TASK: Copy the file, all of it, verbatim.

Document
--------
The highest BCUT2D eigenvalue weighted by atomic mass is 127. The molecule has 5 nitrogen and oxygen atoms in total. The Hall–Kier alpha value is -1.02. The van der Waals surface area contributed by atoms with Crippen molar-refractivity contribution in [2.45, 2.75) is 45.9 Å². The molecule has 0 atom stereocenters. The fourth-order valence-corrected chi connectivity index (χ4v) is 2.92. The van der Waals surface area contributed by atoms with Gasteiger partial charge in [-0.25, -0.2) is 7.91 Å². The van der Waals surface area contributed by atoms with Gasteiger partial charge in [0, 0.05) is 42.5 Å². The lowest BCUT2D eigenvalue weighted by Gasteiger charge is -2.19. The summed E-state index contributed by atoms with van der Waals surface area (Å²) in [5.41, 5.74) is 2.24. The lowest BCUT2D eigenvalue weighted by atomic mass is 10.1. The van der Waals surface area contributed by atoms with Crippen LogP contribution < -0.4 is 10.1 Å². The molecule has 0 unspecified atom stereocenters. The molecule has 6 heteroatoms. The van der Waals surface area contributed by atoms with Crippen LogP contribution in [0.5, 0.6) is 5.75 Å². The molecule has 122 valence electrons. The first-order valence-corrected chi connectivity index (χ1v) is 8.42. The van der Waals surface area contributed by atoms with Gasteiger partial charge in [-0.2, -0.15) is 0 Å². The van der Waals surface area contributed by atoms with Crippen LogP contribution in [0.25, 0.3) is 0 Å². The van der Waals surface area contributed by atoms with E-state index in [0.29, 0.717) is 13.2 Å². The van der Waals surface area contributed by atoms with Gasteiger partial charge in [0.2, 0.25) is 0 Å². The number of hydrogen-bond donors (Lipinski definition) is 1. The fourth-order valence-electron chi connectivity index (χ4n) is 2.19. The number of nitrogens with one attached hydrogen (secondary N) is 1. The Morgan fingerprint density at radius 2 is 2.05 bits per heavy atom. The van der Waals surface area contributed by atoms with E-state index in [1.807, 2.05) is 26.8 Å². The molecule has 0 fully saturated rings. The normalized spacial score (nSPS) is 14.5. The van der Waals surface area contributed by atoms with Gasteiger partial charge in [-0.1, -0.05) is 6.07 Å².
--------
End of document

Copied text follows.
The highest BCUT2D eigenvalue weighted by atomic mass is 127. The molecule has 5 nitrogen and oxygen atoms in total. The Hall–Kier alpha value is -1.02. The van der Waals surface area contributed by atoms with Crippen molar-refractivity contribution in [2.45, 2.75) is 45.9 Å². The molecule has 0 atom stereocenters. The fourth-order valence-corrected chi connectivity index (χ4v) is 2.92. The van der Waals surface area contributed by atoms with Gasteiger partial charge in [-0.25, -0.2) is 7.91 Å². The van der Waals surface area contributed by atoms with Gasteiger partial charge in [0, 0.05) is 42.5 Å². The lowest BCUT2D eigenvalue weighted by Gasteiger charge is -2.19. The summed E-state index contributed by atoms with van der Waals surface area (Å²) in [5.41, 5.74) is 2.24. The lowest BCUT2D eigenvalue weighted by atomic mass is 10.1. The van der Waals surface area contributed by atoms with Crippen LogP contribution < -0.4 is 10.1 Å². The molecule has 0 unspecified atom stereocenters. The molecule has 6 heteroatoms. The van der Waals surface area contributed by atoms with Crippen LogP contribution in [0.5, 0.6) is 5.75 Å². The molecule has 122 valence electrons. The first-order valence-corrected chi connectivity index (χ1v) is 8.42. The van der Waals surface area contributed by atoms with Gasteiger partial charge in [-0.2, -0.15) is 0 Å². The van der Waals surface area contributed by atoms with Crippen LogP contribution in [0.25, 0.3) is 0 Å². The van der Waals surface area contributed by atoms with E-state index in [0.29, 0.717) is 13.2 Å². The van der Waals surface area contributed by atoms with Gasteiger partial charge in [0.2, 0.25) is 0 Å². The number of hydrogen-bond donors (Lipinski definition) is 1. The fourth-order valence-electron chi connectivity index (χ4n) is 2.19. The number of nitrogens with one attached hydrogen (secondary N) is 1. The Morgan fingerprint density at radius 2 is 2.05 bits per heavy atom. The van der Waals surface area contributed by atoms with E-state index in [1.807, 2.05) is 26.8 Å². The molecule has 0 fully saturated rings. The normalized spacial score (nSPS) is 14.5. The van der Waals surface area contributed by atoms with Gasteiger partial charge in [-0.1, -0.05) is 6.07 Å².